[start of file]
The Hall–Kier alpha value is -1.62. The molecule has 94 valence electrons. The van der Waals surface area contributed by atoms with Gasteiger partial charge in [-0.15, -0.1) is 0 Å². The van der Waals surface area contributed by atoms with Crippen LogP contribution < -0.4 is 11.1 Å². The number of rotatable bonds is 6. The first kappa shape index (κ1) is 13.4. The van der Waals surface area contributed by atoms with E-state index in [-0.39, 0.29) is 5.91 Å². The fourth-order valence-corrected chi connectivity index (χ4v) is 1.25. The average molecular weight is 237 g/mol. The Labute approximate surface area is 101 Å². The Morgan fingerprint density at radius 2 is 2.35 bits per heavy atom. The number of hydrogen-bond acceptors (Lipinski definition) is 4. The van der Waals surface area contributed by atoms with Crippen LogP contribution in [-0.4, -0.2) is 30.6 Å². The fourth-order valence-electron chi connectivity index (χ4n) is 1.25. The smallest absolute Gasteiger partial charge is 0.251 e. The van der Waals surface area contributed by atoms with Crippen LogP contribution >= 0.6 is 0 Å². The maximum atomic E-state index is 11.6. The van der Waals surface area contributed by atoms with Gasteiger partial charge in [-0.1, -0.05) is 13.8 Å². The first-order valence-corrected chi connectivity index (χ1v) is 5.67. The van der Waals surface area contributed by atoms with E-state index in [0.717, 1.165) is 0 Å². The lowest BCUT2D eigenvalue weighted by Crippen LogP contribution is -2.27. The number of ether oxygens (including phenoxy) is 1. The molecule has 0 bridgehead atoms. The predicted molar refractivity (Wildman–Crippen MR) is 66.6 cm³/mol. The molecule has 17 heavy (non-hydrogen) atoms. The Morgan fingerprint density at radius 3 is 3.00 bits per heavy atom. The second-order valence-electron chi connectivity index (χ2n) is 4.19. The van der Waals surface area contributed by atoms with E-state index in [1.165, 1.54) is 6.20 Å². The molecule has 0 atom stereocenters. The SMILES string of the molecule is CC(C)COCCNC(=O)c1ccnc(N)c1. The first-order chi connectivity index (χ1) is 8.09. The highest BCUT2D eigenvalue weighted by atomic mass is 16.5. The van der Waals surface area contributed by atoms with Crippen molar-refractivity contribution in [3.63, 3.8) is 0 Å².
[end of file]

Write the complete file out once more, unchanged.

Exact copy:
The Hall–Kier alpha value is -1.62. The molecule has 94 valence electrons. The van der Waals surface area contributed by atoms with Gasteiger partial charge in [-0.15, -0.1) is 0 Å². The van der Waals surface area contributed by atoms with Crippen LogP contribution < -0.4 is 11.1 Å². The number of rotatable bonds is 6. The first kappa shape index (κ1) is 13.4. The van der Waals surface area contributed by atoms with E-state index in [-0.39, 0.29) is 5.91 Å². The fourth-order valence-corrected chi connectivity index (χ4v) is 1.25. The average molecular weight is 237 g/mol. The Labute approximate surface area is 101 Å². The Morgan fingerprint density at radius 2 is 2.35 bits per heavy atom. The number of hydrogen-bond acceptors (Lipinski definition) is 4. The van der Waals surface area contributed by atoms with Crippen LogP contribution in [-0.4, -0.2) is 30.6 Å². The fourth-order valence-electron chi connectivity index (χ4n) is 1.25. The smallest absolute Gasteiger partial charge is 0.251 e. The van der Waals surface area contributed by atoms with Crippen LogP contribution >= 0.6 is 0 Å². The maximum atomic E-state index is 11.6. The van der Waals surface area contributed by atoms with Gasteiger partial charge in [-0.1, -0.05) is 13.8 Å². The first-order valence-corrected chi connectivity index (χ1v) is 5.67. The van der Waals surface area contributed by atoms with E-state index in [0.717, 1.165) is 0 Å². The lowest BCUT2D eigenvalue weighted by Crippen LogP contribution is -2.27. The number of ether oxygens (including phenoxy) is 1. The molecule has 0 bridgehead atoms. The predicted molar refractivity (Wildman–Crippen MR) is 66.6 cm³/mol. The molecule has 17 heavy (non-hydrogen) atoms. The Morgan fingerprint density at radius 3 is 3.00 bits per heavy atom. The second-order valence-electron chi connectivity index (χ2n) is 4.19. The van der Waals surface area contributed by atoms with E-state index in [1.165, 1.54) is 6.20 Å². The molecule has 0 atom stereocenters. The SMILES string of the molecule is CC(C)COCCNC(=O)c1ccnc(N)c1. The first-order chi connectivity index (χ1) is 8.09. The highest BCUT2D eigenvalue weighted by atomic mass is 16.5. The van der Waals surface area contributed by atoms with Crippen molar-refractivity contribution in [3.63, 3.8) is 0 Å².